Going back to classics & organic options
As we usher into a new year, the trends in dining out will witness changes. Giving us an overview of what can be expected is Prem K Pogakula, Executive Chef, The Imperial New Delhi.
“When it comes to new trends in dining out, customers are switching over to healthy and natural food (pesticide-free) more than ever.
People are always on the lookout for wellness alternatives in their food,” says chef Pogakula, who believes that starting 2020, preference for GMO-free ingredients will increase.
“Also, with the urban lifestyle evading our way of eating, I think one-pot meals are something to look forward to and are surely the next big thing. With time crunch and both the partners working in a nuclear family scenario, one-pot meals are super easy, highly nutritious with adequate protein and starch content and are perfect for a quick meal. You can also call it as urban cooking.”
Chef Pogakula believes that 2020 is going to be quite challenging for chefs because of new FSSAI regulations, imposing a lot of restrictions on imported ingredients.
“Owing to that, most chefs will have to curate a menu with the locally available ingredients because sourcing imported essentials or a brand will become increasingly difficult. We have to devise a way to look out for local ingredients because they are consistently available and are tremendous in flavours too.”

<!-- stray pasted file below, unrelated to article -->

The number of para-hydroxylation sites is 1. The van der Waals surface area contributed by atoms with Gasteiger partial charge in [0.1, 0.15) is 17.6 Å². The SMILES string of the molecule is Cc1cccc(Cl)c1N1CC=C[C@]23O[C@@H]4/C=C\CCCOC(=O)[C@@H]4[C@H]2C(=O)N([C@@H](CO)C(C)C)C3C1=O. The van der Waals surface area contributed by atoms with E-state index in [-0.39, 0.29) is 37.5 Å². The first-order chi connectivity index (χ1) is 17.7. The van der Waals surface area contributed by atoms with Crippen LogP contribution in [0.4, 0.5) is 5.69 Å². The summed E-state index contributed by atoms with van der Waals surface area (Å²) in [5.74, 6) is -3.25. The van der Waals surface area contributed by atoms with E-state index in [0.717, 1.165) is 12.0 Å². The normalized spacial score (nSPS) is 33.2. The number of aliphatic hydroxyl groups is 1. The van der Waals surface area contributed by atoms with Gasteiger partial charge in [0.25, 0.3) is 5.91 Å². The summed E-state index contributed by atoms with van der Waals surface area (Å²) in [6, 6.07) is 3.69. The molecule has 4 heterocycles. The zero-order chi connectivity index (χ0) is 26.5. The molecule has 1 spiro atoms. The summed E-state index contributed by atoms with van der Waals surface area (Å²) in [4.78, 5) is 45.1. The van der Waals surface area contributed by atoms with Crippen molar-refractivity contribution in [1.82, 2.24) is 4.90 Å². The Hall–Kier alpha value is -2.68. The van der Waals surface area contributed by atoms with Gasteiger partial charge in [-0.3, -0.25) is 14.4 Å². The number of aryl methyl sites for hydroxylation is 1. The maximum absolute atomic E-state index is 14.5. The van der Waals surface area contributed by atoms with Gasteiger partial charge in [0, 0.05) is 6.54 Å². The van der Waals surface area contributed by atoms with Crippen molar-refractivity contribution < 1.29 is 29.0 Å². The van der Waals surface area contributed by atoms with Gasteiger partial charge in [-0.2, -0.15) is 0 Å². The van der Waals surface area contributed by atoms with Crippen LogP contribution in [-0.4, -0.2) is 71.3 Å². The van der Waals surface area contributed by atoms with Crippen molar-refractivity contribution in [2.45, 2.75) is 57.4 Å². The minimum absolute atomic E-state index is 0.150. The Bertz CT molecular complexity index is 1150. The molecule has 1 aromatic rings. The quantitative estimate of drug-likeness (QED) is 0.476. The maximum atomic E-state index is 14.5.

Chefs are also working with emotional food along with childhood or regional memories. Food memories specifically offer a magical feeling, transporting you back in time through food.
“Chefs are taking this concept quite seriously now and are researching hard to bring back flavours for their personal kitchens for one to feel truly nostalgic I also believe lost tribal recipes are in the process of being explored to a great extent,” he says.
Discovering new cuisines
Food connoisseurs are always on the lookout for old and global recipes as they possess simple and straight flavours.
“People prefer classic recipes them over fusion cuisine. Only experimented cuisine calls for fusion food on your palate. It can never ever replace or take over the classic cuisine.” The signature old and often lost cooking techniques are of great significance as well.
For instance the cooking process in one of the tribes of Rajasthan where they made pits in the ground and cooked their meat was an intrinsic cooking method which is still prevalent in the state.
So, according to chef Pogakula, 2020 will see the revival of such old classic cooking techniques and recipes with presentation inspired from the bygone era.
As more and more countries start to legalise marijuana, the opportunity to experiment with this secret ingredient with its numerous many medicinal benefits, increases. “It’s perhaps the most interesting new ingredient in the market to appear in coming years, with chef are working on new found ways of cooking with cannabis,” he concludes.